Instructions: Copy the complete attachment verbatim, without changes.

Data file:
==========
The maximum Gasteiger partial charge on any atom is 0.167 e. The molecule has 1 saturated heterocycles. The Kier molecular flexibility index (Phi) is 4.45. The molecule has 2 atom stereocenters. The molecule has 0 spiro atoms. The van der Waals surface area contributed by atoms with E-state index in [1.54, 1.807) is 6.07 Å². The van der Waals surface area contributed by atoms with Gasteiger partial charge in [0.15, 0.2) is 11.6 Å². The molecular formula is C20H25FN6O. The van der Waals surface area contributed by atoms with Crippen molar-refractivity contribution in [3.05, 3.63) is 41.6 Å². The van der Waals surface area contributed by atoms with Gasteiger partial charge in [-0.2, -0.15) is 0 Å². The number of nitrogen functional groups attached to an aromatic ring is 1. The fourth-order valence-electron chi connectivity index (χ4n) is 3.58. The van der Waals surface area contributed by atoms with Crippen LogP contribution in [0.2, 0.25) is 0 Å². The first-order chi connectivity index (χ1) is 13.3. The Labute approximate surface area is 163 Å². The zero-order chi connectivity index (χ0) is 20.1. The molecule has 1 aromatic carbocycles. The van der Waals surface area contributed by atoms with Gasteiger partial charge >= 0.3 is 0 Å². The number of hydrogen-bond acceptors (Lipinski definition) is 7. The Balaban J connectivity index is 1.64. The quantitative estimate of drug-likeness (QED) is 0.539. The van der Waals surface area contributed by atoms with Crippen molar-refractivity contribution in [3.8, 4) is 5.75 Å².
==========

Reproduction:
The maximum Gasteiger partial charge on any atom is 0.167 e. The molecule has 1 saturated heterocycles. The Kier molecular flexibility index (Phi) is 4.45. The molecule has 2 atom stereocenters. The molecule has 0 spiro atoms. The van der Waals surface area contributed by atoms with E-state index in [1.54, 1.807) is 6.07 Å². The van der Waals surface area contributed by atoms with Gasteiger partial charge in [0.15, 0.2) is 11.6 Å². The molecular formula is C20H25FN6O. The van der Waals surface area contributed by atoms with Crippen molar-refractivity contribution in [3.05, 3.63) is 41.6 Å². The van der Waals surface area contributed by atoms with Gasteiger partial charge in [-0.2, -0.15) is 0 Å². The number of nitrogen functional groups attached to an aromatic ring is 1. The fourth-order valence-electron chi connectivity index (χ4n) is 3.58. The van der Waals surface area contributed by atoms with Crippen LogP contribution in [0.2, 0.25) is 0 Å². The first-order chi connectivity index (χ1) is 13.3. The Labute approximate surface area is 163 Å². The zero-order chi connectivity index (χ0) is 20.1. The molecule has 1 aromatic carbocycles. The van der Waals surface area contributed by atoms with Gasteiger partial charge >= 0.3 is 0 Å². The number of hydrogen-bond acceptors (Lipinski definition) is 7. The Balaban J connectivity index is 1.64. The quantitative estimate of drug-likeness (QED) is 0.539. The van der Waals surface area contributed by atoms with Crippen molar-refractivity contribution in [3.8, 4) is 5.75 Å².